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The Review of Higher Education 25.3 (2002) 331-347

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Involvement, Interaction, and Satisfaction:
The Human Environment at HBCUs

Charles L. Outcalt and Thomas E. Skewes-Cox


Recent court decisions and legislative actions have called into question the continued existence of historically Black colleges and universities (HBCUs) as institutions with the primary mission of serving the nation's African American community (United States v. Fordice, 1992). While these challenges to the unique character of HBCUs have taken many forms, a primary area of contention has been the racial/ethnic composition of HBCUs' student bodies. These schools are coming under increasing pressure to reconfigure their enrollment policies to include more non-African Americans (Mixon et al., 1995; St. John, 1998; St. John & Hossler, 1998). When [End Page 331] one considers the mounting challenges to educational equity for African Americans and other students of color posed by changes in admissions policies in an ever-growing portion of the United States, including California, Washington, Florida, and those states affected by the Hopwood v. Texas (1996) decision, it seems likely that HBCUs will become ever more important sources of educational opportunity for African-American students. Thus, HBCUs will likely become more important at the very time they face increasing threats to their very existence and missions. A better understanding of the means by which these institutions achieve success with their student population becomes vital.

The higher education literature contains numerous studies attesting to the beneficial academic and professional effects of attending HBCUs for African Americans (Allen, 1992; Astin, 1975; Astin, Tsui, & Avalos, 1996; Bonous-Hammarth & Boatsman, 1996; Davis, 1991; Fleming, 1984; Roebuck & Murty, 1993). However, although research has demonstrated that, in general, student involvement is related strongly to student success, the literature does not contain many studies examining the relationship between student involvement and satisfaction for African American students at HBCUs. Similarly, educational research has not sufficiently addressed the complex relationship between institutional support for African Americans and these students' involvement and satisfaction. With this study, we seek to expand the understanding of the relationships between the HBCU institutional climate, African American student involvement, and their satisfaction with the college experience. Our conclusion discusses the implications of our findings within the current, fragile political environment for HBCUs.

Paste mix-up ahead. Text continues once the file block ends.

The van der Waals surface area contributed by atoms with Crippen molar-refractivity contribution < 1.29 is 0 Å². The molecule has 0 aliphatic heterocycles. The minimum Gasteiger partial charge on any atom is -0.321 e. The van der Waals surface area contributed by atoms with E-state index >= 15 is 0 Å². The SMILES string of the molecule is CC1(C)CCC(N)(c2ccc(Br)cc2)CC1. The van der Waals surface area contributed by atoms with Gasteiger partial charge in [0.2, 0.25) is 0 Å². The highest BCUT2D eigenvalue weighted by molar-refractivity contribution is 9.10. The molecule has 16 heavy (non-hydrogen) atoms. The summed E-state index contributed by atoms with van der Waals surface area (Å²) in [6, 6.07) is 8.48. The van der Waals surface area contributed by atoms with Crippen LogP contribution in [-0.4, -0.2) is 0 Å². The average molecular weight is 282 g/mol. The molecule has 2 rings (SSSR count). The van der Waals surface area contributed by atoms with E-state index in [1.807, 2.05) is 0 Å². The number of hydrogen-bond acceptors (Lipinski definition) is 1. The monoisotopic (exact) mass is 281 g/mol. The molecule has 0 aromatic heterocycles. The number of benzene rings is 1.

Implications of the Fordice Case

The most significant recent legal case involving the future of HBCUs is United States v. Fordice (1992). The Supreme Court declared that Mississippi had not done enough to end segregation and ruled that several specific aspects of higher education must be scrutinized for vestiges of segregation, including admissions standards, educational program duplication, institutional mission assignments, and the continued operation of all eight Mississippi state universities (Mixon et al., 1995). Of particular concern to the Court was the "racial identifiability" of Mississippi's institutions of higher education. The Court held that states would not be in compliance with the Court's decision until they "eradicate policies and practices traceable to the prior de jure system that continue to foster segregation" (United States v. Fordice, 1992, p. 2892).

To date, no HBCUs have been closed as a result of the Fordice decision. However, a second challenge to HBCUs--a shift in their historical character [End Page 332] and mission--stems from the portion of the Fordice decision requiring them to alter their admissions policies and mission statements to end racial and ethnic "segregation." As St. John (1998) notes, Fordice has placed a new emphasis on student choice at the expense of the pre-Fordice goals of developing HBCUs while removing traces of segregation.

Theories of Involvement and Human Ecology

Alexander Astin's (1985) theory of student involvement provides the beginnings of a conceptual framework within which to understand the findings about involvement and interaction reported in the literature. According to Astin, student involvement leads to student success as students become engaged with and invest energy in their environment. Despite individual differences in the effects of involvement, Astin found consistently positive relationships between learning and academic involvement, between academic involvement and academic performance, and between peer...


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